Chronic Diseases

CDC: 20 percent of U.S. adults have a disability

(HealthDay)—More than 50 million Americans live with a physical or mental disability, according to research published in the July 31 issue of the U.S. Centers for Disease Control and Prevention's Morbidity and Mortality ...

Aug 01, 2015
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Physician grows primary care practice on his farm

When his 69-year-old father was diagnosed with pancreatic cancer and given a few months to live, Ron Weiss quit his job as a Los Angeles emergency room physician and returned to New Jersey to help.

Aug 04, 2015
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A chronic disease is a disease or other human health condition that is persistent or long-lasting in nature. The term chronic is usually applied when the course of the disease lasts for more than three months. Common chronic diseases include asthma, cancer, diabetes and HIV/AIDS.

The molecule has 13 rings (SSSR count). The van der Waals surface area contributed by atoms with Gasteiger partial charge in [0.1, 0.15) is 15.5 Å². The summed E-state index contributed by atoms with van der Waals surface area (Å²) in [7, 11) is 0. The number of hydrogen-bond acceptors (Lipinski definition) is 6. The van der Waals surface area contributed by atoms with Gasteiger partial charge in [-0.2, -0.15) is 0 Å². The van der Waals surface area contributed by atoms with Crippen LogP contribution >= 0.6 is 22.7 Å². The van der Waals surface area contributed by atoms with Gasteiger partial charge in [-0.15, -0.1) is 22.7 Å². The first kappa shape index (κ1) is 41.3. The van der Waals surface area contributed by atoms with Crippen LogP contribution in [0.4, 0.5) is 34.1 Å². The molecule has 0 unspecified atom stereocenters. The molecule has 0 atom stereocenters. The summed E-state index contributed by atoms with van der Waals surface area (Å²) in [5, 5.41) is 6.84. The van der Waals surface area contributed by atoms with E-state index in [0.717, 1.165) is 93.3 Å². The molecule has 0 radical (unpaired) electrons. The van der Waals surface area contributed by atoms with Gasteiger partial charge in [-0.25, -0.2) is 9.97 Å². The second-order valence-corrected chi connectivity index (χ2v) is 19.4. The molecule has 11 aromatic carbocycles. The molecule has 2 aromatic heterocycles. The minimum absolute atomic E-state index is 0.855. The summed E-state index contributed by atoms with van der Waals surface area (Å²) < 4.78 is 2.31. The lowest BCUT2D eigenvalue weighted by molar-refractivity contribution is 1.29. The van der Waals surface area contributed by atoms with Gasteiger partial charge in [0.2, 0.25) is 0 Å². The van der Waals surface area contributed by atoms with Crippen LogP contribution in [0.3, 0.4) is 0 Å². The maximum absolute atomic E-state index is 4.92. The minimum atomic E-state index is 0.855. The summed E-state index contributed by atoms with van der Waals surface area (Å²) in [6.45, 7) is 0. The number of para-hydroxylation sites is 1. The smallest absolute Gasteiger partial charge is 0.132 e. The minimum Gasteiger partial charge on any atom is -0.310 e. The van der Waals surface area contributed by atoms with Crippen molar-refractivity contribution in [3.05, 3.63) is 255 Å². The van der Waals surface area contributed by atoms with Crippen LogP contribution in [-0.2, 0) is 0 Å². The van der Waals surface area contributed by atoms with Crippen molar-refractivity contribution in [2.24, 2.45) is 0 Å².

In medicine, the opposite of chronic is acute. A chronic course is further distinguished from a recurrent course; recurrent diseases relapse repeatedly, with periods of remission in between.

While often referred to as "non-communicable diseases", also usually lasting medical conditions, the latter are distinguished by their non-infectious cause. In contrast, some chronic diseases, such as HIV/AIDS, are caused by transmissible infections.

This text uses material from Wikipedia licensed under CC BY-SA

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